08 Aug 2017
Under a billowing mulberry tree on the grounds of the Royal University of Phnom Penh, around 30 martial artists undergo their daily training under the instruction of a master.
They each stand on one leg while punching and elbowing the air for exactly 42 seconds, and then repeat the exercise with the other leg as support. Meanwhile, the master walks around kicking each student’s weight-bearing leg. If their stances are not firm enough, they will fall. For Narak Neakak, a master of the ancient Khmer martial art Yuthakun Khorm, the session is not simply an exercise – it’s an essential part of survival.
“Yuthakun Khorm is not something you take for granted,” Neakak says. “It could be a matter of life and death.”
While the origins of the martial art are disputed, one thing is clear: the seldom-discussed form is meant for real fighting.
According to You Sinet, the founder and chairman of the Yuthakun Khorm Federation, the martial art is one of the three components that made up Moha Yuthakun Khorm, or the Art of War. The other two involved magic spells and military strategy.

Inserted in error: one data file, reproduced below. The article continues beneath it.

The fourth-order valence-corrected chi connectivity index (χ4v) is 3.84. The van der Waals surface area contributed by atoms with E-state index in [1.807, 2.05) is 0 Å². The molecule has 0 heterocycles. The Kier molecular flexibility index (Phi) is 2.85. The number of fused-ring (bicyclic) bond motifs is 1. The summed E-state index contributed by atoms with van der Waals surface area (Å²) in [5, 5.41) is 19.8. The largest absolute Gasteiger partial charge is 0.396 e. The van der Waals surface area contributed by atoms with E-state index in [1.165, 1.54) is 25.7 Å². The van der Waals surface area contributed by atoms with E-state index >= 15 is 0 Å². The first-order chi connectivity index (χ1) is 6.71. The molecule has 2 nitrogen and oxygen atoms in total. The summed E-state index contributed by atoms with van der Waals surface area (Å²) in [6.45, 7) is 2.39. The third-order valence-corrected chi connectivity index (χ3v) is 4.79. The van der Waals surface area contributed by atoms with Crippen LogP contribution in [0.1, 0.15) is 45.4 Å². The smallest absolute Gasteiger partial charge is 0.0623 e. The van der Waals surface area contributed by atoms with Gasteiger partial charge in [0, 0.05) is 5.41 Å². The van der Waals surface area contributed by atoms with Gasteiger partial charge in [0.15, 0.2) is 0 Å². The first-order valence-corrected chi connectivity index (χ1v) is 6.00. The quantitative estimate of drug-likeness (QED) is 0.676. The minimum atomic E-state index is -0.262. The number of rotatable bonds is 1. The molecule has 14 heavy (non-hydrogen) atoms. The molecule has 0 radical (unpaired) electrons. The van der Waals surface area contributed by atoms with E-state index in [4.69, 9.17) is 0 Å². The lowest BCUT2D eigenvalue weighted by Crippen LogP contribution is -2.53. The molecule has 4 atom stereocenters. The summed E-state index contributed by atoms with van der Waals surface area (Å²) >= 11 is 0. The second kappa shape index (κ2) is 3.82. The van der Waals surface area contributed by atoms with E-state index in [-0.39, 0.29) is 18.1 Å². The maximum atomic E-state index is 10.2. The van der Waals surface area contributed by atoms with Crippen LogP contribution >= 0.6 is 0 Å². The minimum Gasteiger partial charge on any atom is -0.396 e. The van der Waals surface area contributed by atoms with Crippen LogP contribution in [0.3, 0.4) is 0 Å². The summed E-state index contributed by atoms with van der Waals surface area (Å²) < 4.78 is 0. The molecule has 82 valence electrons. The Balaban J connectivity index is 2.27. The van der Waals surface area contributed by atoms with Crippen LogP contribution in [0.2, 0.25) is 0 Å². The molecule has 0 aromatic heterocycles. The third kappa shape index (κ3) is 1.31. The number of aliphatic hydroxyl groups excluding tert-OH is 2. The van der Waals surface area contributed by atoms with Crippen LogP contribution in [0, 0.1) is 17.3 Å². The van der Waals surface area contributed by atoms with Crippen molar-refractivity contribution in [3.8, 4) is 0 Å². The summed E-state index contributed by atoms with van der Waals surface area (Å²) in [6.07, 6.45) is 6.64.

“In the past, our ancestors created one of the biggest empires in Asia,” Sinet says. “They must have had a great art of war in order to expand and defend the country. Our research found that Yuthakun Khorm was created and applied by King Jayavarman VII.”
While Kun Khmer, a form of kickboxing whose competitions are broadcast almost every day on local TV channels, and l’Bokator, another ancient form of self-defence, have growing visibility, Yuthakun Khorm is less well known despite its long history in Cambodia.
Nonetheless, in recent years the sport has received a bit of a boost, with classes being introduced two years ago into the curriculum at universities, according to the federation, which is responsible for coaching and preserving it. It is also being taught to certain units in the military. Currently, approximately 2,000 people are learning the martial art nationwide.
Despite the rough training – including 360-degree jumps and sparring involving punching, kneeing, elbowing and kicking – most of Neakak’s students are accustomed to the pain.